The song's lyric, then, could be heard as Kish's attempt to free herself from this synth sound and the anxieties it has provoked: "Just relax / Lighten the load of all the things that make me want to gag / Get rid of the you and me and him and her and this and that," she sings, calling for a clean start without any cyber baggage, each pronoun and demonstrative rolling together into one homogenous mass of depersonalized simulacra -- you, me, him, her, this, that -- that sounds like the lyrical equivalent of scrolling mindlessly through a Facebook news feed. Yet Kish's voice suggests that this clean start is, in fact, an impossibility. The drifting, wounded vocal improvisations that usher the track toward its end find her coming to terms with this realization and then searching for "something to live for" apart from her soon-to-be former lover.
"Obsessing", another album highpoint, advances this story to its next chapter. Kish's search has proved fruitless; she's been unable to exorcise this lover from her thoughts. Midway through the pre-chorus, suspended over a pool of neural synth tones and jittery, needlepoint percussion, she succumbs to her memories of him, dropping headfirst into this pool and thereby straight into one of the album's best melodies: "It's not like you need me / I’m stuck checking my phone," she sings, groping out from "need" to "me" like the gap between them is nearly unbridgeable, and while she completes the phrase, a part of this "me" never makes it past the "need" that preceded it. She comes out the other end a trembling subject dismembered by desire. Then the couplet's final syllable -- "phone" -- floats from her lips, encompassing the pathology that's now abrading the edges of her cortex, the pathology of an absent lover granted ubiquity through the kaleidoscopic viewfinder of social media and just-press-a-button-to-reach-me communication.
But this syllable is more than just a pathology. It contains volumes and depths that interpenetrate over its split-second span. But what volumes? And what depths? And what do they signify when mixed together and sieved through Kish's teeth? Over its stretch, you can hear the echo of Kish's claustrophobic R&B forerunner FKA Twigs and her words from LP1. "Lately I'm / Not so present now / Not enough / For your constant found," Twigs sings in "Pendulum", but now her vocal has been drawn into Kish's enunciation of "phone", and her lover's strangely formulated act of hyper-scrutiny -- "constant found" -- has likewise been pulled into Kish's lyric: she wants to be her obsession's "constant found", but instead he is hers, and so she checks her phone every ten minutes, every five, constantly finding that he hasn't contacted her. In this way, Twigs and Kish reveal themselves to be in conversation with one another. Obsession, in the digital era, is not preoccupation with an absence, but rather a "constant finding" of the various bytes of cyber-ephemera that an ex-lover leaves behind and generates.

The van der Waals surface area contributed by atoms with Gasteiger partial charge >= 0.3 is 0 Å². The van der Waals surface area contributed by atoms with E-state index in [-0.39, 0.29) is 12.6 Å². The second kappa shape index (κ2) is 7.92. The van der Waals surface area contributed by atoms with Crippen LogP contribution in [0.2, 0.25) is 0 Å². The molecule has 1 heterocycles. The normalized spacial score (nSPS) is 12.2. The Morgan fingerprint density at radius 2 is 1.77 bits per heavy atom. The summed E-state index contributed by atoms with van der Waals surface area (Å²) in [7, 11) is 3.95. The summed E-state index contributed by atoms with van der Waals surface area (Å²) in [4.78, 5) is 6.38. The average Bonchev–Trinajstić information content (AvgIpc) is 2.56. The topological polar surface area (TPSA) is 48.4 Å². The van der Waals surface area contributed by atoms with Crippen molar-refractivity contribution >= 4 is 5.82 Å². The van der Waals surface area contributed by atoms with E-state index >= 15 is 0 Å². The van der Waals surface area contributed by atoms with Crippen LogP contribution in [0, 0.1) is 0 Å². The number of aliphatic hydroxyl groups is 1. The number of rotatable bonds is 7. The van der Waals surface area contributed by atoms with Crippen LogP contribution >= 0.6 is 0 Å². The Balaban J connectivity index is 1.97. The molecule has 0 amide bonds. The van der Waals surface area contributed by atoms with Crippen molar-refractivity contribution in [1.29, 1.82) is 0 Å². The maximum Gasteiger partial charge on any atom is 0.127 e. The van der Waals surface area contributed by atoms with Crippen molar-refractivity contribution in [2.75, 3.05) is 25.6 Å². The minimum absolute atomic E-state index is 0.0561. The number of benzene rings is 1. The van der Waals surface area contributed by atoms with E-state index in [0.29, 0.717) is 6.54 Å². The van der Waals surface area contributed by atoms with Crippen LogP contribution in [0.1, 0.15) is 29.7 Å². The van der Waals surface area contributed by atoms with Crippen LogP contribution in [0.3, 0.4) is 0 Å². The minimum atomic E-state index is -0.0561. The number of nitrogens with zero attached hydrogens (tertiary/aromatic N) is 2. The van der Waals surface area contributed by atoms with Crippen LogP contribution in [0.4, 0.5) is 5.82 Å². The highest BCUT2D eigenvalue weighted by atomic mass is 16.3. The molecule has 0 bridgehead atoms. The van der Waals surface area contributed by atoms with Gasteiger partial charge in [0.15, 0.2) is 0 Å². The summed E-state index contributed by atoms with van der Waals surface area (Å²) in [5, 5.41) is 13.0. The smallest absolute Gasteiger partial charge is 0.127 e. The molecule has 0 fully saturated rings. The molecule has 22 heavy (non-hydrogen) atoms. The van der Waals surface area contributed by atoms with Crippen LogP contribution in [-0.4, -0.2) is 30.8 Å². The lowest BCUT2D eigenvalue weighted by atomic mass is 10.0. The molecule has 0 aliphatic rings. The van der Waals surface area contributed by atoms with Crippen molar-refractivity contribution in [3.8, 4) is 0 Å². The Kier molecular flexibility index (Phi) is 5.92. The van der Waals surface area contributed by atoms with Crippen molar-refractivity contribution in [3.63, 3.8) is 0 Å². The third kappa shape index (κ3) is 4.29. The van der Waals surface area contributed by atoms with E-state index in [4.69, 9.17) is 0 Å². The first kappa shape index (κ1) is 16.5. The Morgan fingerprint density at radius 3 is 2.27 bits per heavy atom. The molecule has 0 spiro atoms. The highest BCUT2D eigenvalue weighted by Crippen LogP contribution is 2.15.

While both "Fulfillment?" and "Obsessing" are standout tracks, Reflections in Real Time suffers from a lack of focus. "Hello, Lakisha" and "Existential Crisis Hour", for example, both revolve around cartoonish vocals and mile-a-minute pacing, and thus seem ill-fitting alongside the sharp intensity of a work like "Obsessing". There are also some songs here that, while transitional, feel suspiciously like filler, such as "Poem A" and "On the Mend". But perhaps that is Kish's intent: to throw a lot at you at once, some of it important, some of it not, leaving it up to you to decide what to judge her on.